MEDRank: Using graph-based concept ranking to index biomedical texts

Jorge R. Herskovic, Trevor Cohen, Devika Subramanian, M. Sriram Iyengar, Jack W. Smith, Elmer V. Bernstam

Research output: Contribution to journalArticlepeer-review

8 Scopus citations

Abstract

Background: As the volume of biomedical text increases exponentially, automatic indexing becomes increasingly important. However, existing approaches do not distinguish central (or core) concepts from concepts that were mentioned in passing. We focus on the problem of indexing MEDLINE records, a process that is currently performed by highly trained humans at the National Library of Medicine (NLM). NLM indexers are assisted by a system called the Medical Text Indexer (MTI) that suggests candidate indexing terms. Objective: To improve the ability of MTI to select the core terms in MEDLINE abstracts. These core concepts are deemed to be most important and are designated as " major headings" by MEDLINE indexers. We introduce and evaluate a graph-based indexing methodology called MEDRank that generates concept graphs from biomedical text and then ranks the concepts within these graphs to identify the most important ones. Methods: We insert a MEDRank step into the MTI and compare MTI's output with and without MEDRank to the MEDLINE indexers' selected terms for a sample of 11,803 PubMed Central articles. We also tested whether human raters prefer terms generated by the MEDLINE indexers, MTI without MEDRank, and MTI with MEDRank for a sample of 36 PubMed Central articles. Results: MEDRank improved recall of major headings designated by 30% over MTI without MEDRank (0.489 vs. 0.376). Overall recall was only slightly (6.5%) higher (0.490 vs. 0.460) as was F2 (3%, 0.408 vs. 0.396). However, overall precision was 3.9% lower (0.268 vs. 0.279). Human raters preferred terms generated by MTI with MEDRank over terms generated by MTI without MEDRank (by an average of 1.00 more term per article), and preferred terms generated by MTI with MEDRank and the MEDLINE indexers at the same rate. Conclusions: The addition of MEDRank to MTI significantly improved the retrieval of core concepts in MEDLINE abstracts and more closely matched human expectations compared to MTI without MEDRank. In addition, MEDRank slightly improved overall recall and F2.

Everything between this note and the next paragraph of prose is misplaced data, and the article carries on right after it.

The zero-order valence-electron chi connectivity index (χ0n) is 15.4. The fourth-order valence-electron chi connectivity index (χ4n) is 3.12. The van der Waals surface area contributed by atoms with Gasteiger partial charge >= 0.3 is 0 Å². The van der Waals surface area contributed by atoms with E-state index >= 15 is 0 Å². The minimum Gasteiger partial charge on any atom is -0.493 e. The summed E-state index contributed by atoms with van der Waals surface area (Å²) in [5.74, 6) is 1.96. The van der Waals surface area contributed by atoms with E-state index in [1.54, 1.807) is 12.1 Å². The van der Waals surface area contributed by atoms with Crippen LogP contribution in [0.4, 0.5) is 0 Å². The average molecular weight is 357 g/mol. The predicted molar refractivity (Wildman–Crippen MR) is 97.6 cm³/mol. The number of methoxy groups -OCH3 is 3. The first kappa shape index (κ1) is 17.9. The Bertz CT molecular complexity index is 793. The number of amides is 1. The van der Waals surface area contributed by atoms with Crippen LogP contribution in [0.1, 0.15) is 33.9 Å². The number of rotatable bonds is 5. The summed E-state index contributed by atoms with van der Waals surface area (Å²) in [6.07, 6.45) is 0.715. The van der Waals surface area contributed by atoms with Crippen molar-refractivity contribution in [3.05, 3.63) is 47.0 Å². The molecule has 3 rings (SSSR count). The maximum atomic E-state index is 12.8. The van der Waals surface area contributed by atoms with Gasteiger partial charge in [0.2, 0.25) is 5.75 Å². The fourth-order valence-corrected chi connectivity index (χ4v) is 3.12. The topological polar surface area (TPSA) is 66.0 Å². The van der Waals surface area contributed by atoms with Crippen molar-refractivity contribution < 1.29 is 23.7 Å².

Original languageEnglish (US)
Pages (from-to)431-441
Number of pages11
JournalInternational Journal of Medical Informatics
Volume80
Issue number6
DOIs
StatePublished - Jun 2011
Externally publishedYes

Keywords

  • Abstracting and indexing as topic
  • Algorithms
  • Automatic data processing
  • Digital libraries
  • Medical informatics
  • MEDLINE
  • Natural language processing.
  • PubMed

ASJC Scopus subject areas

  • Health Informatics

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